Audiences of the latest play to appear at The New Ohio Theater can relish the sweetly comedic absurdity of an Indian man handing an Ecuadorian woman a mango as if she might not know what it was, and of a Latino drag queen tenderly assuring his straight-laced, off-duty policeman one-night stand, “Being a cop is nothing to be ashamed of.”
Although these moments are played for laughs, their implications are complex and enduring. The latter occurs as a delicate, unlikely, and moving love affair unfolds. The former supplies one of the play’s titles—I Like to Be Here: Jackson Heights Revisited, or This is a Mango—and conveys the essence of this Theatre 167 production: a series of vignettes of life in Jackson Heights, during which difference is presupposed, subtly examined, and occasionally dissolved.
Theatre 167—creators of the Jackson Heights Trilogy (167 Tongues, You are Now the Owner of This Suitcase, and Jackson Heights 3AM)—is a multicultural ensemble, whose name refers to the number of distinct languages spoken in this startlingly diverse Queens neighborhood, and whose work aims to showcase a multiplicity of voices.
The troupe’s most recent offering, directed by Ari Laura Kreith, is true to their collaborative vision. With seven playwrights and a talented cast of 18 players, the play dips seamlessly into various residents’ interwoven lives: a Calcutta-born cabbie pines for an Ecuadorian baker, who makes friends with her Mexican neighbor, who is waiting anxiously—sin documentos—for her Russian lover to arrange an escape route to Disneyland.
The result is a glorious mish-mash of cultures; a remarkably high-definition cross-section of one vibrant neighborhood (streets, homes, places of work) that feels like an intimate encounter.
All of which makes the play a perfect ambassador for this year’s Theater:Village Festival, whose 2014 theme is “E pluribus,” or “out of many.” This, the second annual Theater:Village, features four new plays hosted by prominent West Village theaters (Axis, Cherry Lane, New Ohio, and Rattlestick) aiming to celebrate “the diversity of America.”
A noble goal, surely, but not one particularly easy to pull off; well-meaning celebrations of diversity often end up being hackneyed, rose-tinted, cheese-ball and oddly depoliticised. Somehow, I Like to Be Here skilfully avoids said pitfalls.
It might be something to do with the way stereotypes are played with and broken down—so while we have a deliciously camp Colombian drag queen (with a tiara as a trademark and a powerful taxi-cab diatribe against oppression), we also see a progressive Mexican father whose only complaint against his child’s new gay lover is, “You’re not good enough for my son.”
Although earnest in mission, I Like to Be Here is resolutely irreverent in its execution: hilarious and poignant in equal measure, it doesn’t need to superficially strive to celebrate diversity because diversity is there regardless, intimately infused into the daily life of Jackson Heights.
This, the almost journalistic sense of veracity that permeates the vignettes, is one of the play’s greatest assets. Dialogue is lively and unexpected—as if lifting all the choicest moments from an ordinary day (“I feel like a teenager,” mutters the closeted cop having been discovered by his lover’s barely bilingual father. “In a foreign exchange program,” he adds).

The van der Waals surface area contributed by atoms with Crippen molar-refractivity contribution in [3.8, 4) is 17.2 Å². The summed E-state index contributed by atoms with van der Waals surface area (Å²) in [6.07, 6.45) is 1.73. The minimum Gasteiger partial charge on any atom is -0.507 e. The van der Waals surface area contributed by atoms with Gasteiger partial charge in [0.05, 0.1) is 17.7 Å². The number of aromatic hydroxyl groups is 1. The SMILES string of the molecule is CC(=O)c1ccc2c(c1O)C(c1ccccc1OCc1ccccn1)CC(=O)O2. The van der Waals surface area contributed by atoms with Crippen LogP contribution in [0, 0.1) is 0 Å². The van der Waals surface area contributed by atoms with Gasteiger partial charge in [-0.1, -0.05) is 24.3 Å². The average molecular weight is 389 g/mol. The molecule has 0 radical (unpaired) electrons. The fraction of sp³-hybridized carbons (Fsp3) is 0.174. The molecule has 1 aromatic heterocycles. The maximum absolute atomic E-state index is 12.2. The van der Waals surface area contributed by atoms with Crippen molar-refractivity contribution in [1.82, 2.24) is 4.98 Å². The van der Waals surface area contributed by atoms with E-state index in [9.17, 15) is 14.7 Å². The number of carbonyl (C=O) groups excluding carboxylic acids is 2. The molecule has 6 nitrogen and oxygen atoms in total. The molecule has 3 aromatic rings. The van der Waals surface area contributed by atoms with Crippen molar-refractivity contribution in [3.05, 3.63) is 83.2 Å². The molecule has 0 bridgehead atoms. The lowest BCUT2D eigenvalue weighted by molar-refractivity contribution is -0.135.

Certain encounters are painfully familiar to the average New Yorker: the Bangladeshi guy quietly eating his lunch who is accosted by the weirdly sympathetic lunatic/crystal meth addict in a jock-strap and the throes of rejection; the Colombian woman who is needlessly intimidated by the neighborhood police patrol.
Indeed, the role of the NYPD is interesting—particularly in light of the rising tide of outraged anti-police feeling. I Like to Be Here refuses to indulge in vilification, so while encapsulating the perceived role of officers in heavily policed neighborhoods (wandering through, somewhat thuggishly, and carelessly interrogating innocent passers by), the playwrights also give us a glimpse into the emotional and familial lives of those same officers. And then, of course, there’s the closeted gay cop on leave from Massapequa who has a bit of a hero moment.
Anyway, the point is—this play genuinely made me sort of fall back in love with the city. And I mean the city in general, although Jackson Heights is the kind of neighborhood that lies at the heart of New York’s brash, broiling, buzzing appeal: one as yet un-homogenized by gentrification, where a stalwart Irish immigrant shares a block with a recently arrived South Indian dosa chef, and both (one imagines) are trying their best to pick up a bit of Spanish to make ordering arepas slightly smoother.
It’s the type of neighborhood that is a delight for the casual flaneur, and it is the transitory sensory overload and immersion—the insider-outsider gaze—of flaneurship that is so beautifully compressed into this two-hour play.
It is also the kind of neighborhood (“organic, spontaneous, and untidy”), one thinks, that Jane Jacobs dreamed of as she wrote The Death and Life of Great American Cities from her home in the once-Bohemian Village. Jane would have been pleased as punch, no doubt, to have such a joyful enactment of dynamic, high-density local living visit her old neighborhood—even if its setting is several miles to the north-east.
“In our American cities, we need all kinds of diversity,” Jacobs wrote. Let’s only hope we can preserve this kind of comingling, even as it is pressed further and further from the center. Because it does make the city seem that much more human; the antithesis of Eliot’s “Unreal City,” peopled by a shapeless mass. I was practically singing along to Juanes—“Tengo La Camisa Negra” was the closing tune—as I left the theatre.
I Like to Be Here will be playing as part of the Theater:Village Festival through September 27. Tickets are $18, or get a four-play pass for $95. More information here.